Saturday, May 19, 2012

Priced To Move

As a young person, I remember tryin' to get my mom to give me a dime to buy candy. A dime! It didn't seem like much to me, but you'd think I'd asked for the keys to the car. Even on the day I graduated kindergarten, she was reluctant to come through, and lost her patience the eighth time I asked.

     In my adolescence I would take the train to the city in the quest for used records. I guess my parents' thriftiness carried through to me because the most I'd spend wasn't that much. The works of the Minutemen,  Sonic Youth, and Discharge were too popular to make their way to the used bins, so I had to wait until later in life to investigate these artists. What did make it was a mix of crap, treasure, and the middling.

     Grown up but still young at heart, I came to live in America's finest city. I would browse in used bookstores, but particularly I was (and am) attracted attracted to the bins of cheap books in front. When I started working at Green Apple, well, I really started acquiring cheap books. My history collection was diverse, eclectic, and cost-effective. I couldn't believe the amazing titles which lingered, neglected, on our shelves. The Greatest Explosions In History by Ragnar Benson is just the creme de la creme of the hundreds of titles which compressed my vertebrae on the commute home.

     Then they did work on our flat and having to move all my stuff around convinced me I was over-extended. "What's the point?" my roommate asked. "You'll never have time to read those books." For some people, the aesthetic of stacks of books on the living room floor is not a winning one. Trying to sell them wasn't gonna win either. When you bought stuff beat up for $2 in the first place, your return typically is low. The amazing Community Thrift store at 17th and Valencia benefited from my fifteen grocery bags of quality titles.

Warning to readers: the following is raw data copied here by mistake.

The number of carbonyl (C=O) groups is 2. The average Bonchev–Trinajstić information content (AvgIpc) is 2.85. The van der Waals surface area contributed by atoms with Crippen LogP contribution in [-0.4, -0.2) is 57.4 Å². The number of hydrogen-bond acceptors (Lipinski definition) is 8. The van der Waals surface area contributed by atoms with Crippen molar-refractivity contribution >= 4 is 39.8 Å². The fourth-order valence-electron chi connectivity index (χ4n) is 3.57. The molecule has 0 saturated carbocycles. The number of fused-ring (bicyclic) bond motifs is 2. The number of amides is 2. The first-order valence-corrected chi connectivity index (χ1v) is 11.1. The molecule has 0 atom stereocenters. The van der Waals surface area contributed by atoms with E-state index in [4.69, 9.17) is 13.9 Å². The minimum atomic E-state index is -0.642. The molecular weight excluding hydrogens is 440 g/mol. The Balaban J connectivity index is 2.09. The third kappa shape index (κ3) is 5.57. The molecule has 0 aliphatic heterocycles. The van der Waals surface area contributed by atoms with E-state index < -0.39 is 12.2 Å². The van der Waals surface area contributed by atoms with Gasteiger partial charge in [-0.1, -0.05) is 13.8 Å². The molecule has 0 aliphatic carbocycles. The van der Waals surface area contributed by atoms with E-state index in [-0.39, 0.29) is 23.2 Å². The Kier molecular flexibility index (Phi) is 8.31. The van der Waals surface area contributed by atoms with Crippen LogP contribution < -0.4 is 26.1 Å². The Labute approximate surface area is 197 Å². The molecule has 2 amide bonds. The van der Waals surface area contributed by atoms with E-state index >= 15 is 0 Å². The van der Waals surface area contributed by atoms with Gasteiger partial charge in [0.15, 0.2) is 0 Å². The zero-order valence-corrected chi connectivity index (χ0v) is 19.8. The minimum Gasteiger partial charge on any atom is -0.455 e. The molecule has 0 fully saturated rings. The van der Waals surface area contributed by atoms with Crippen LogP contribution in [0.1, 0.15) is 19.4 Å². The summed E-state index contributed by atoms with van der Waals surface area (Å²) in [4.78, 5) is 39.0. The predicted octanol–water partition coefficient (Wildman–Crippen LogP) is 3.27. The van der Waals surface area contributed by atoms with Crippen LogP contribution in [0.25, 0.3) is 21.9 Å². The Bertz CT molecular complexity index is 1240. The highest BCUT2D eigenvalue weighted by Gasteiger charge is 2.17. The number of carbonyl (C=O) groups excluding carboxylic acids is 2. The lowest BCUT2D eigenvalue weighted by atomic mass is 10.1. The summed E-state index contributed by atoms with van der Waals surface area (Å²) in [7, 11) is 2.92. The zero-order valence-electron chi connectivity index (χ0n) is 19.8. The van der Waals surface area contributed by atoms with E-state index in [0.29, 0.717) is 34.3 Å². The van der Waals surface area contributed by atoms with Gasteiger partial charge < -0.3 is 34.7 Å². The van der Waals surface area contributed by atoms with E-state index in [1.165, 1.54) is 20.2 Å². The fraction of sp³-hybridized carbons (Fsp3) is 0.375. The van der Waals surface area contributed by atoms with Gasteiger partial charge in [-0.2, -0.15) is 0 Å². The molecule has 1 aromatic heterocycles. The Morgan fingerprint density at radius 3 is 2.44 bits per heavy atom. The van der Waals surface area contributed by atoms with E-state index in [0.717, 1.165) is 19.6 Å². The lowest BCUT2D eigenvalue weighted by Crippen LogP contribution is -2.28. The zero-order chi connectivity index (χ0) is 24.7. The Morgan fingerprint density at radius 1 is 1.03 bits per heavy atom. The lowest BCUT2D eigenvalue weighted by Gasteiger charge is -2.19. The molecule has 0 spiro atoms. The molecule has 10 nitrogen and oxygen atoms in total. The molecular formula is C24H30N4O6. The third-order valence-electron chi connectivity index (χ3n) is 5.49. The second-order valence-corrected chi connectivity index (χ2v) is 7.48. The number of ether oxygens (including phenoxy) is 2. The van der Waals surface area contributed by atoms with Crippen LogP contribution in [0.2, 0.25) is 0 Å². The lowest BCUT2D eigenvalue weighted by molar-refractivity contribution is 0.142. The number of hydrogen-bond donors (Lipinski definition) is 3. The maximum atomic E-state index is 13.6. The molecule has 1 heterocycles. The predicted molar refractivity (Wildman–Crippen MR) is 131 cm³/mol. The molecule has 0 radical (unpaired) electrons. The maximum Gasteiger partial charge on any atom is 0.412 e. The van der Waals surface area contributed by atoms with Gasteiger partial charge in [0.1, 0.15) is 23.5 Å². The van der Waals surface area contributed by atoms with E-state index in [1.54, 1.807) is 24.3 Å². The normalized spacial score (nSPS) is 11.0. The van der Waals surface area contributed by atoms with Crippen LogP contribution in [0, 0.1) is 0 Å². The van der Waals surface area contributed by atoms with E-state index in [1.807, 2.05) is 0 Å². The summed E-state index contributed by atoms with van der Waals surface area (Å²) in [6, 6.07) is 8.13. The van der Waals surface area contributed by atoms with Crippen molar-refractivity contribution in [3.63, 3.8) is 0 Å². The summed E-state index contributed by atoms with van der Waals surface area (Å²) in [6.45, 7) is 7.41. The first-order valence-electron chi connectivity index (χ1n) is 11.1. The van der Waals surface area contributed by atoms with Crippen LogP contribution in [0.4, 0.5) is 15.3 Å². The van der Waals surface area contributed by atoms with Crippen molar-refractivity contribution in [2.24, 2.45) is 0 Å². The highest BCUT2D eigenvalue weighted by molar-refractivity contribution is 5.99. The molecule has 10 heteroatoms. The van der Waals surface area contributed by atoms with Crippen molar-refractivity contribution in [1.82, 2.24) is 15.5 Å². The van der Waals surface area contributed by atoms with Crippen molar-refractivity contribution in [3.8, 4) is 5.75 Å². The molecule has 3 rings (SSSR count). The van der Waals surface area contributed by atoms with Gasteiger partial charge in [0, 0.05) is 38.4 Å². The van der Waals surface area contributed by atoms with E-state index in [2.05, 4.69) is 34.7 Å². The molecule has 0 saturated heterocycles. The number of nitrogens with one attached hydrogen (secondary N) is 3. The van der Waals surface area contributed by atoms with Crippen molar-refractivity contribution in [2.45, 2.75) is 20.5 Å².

So while perhaps not a great investment for resale, the bins in front of Green Apple Books are full with the middling and the transcendent, with perhaps just a touch of crap thrown in so as not to offend the gods. I sure kept the Bosch and Bruegel tomes I found there. And now I mention the little bit of bin-like magic we have upstairs in our main store, back in the Red Delicious room--one case of sale books. Not sale books like our remainders tables (brilliant in themselves, but a subject for another time). These sale books were either taken at our buy counter for a low price, so we can put them on the sale case, or our buyers bought more copies of a particular title than our customers would buy from us, and we gotta liquidate them in the name of space. Either way, we strive to have classic and quality titles priced to move! As of Saturday evening, May 19, 2012, the works of Michael Pollan, Jon Krakauer, beloved humorist David Sedaris, unchaste drunkard Chelsea Handler, Guns, Germs and Steel, and a book with a picture of a shark on the front--these and many more are priced to move and awaiting your attention.       

1 comment:

Anonymous said...

AT the grocery store this afternoon, my daughter found John greens, Abundance of Katherines for a dollar. Having just finished The Fault in our Stars, she was ecstatic.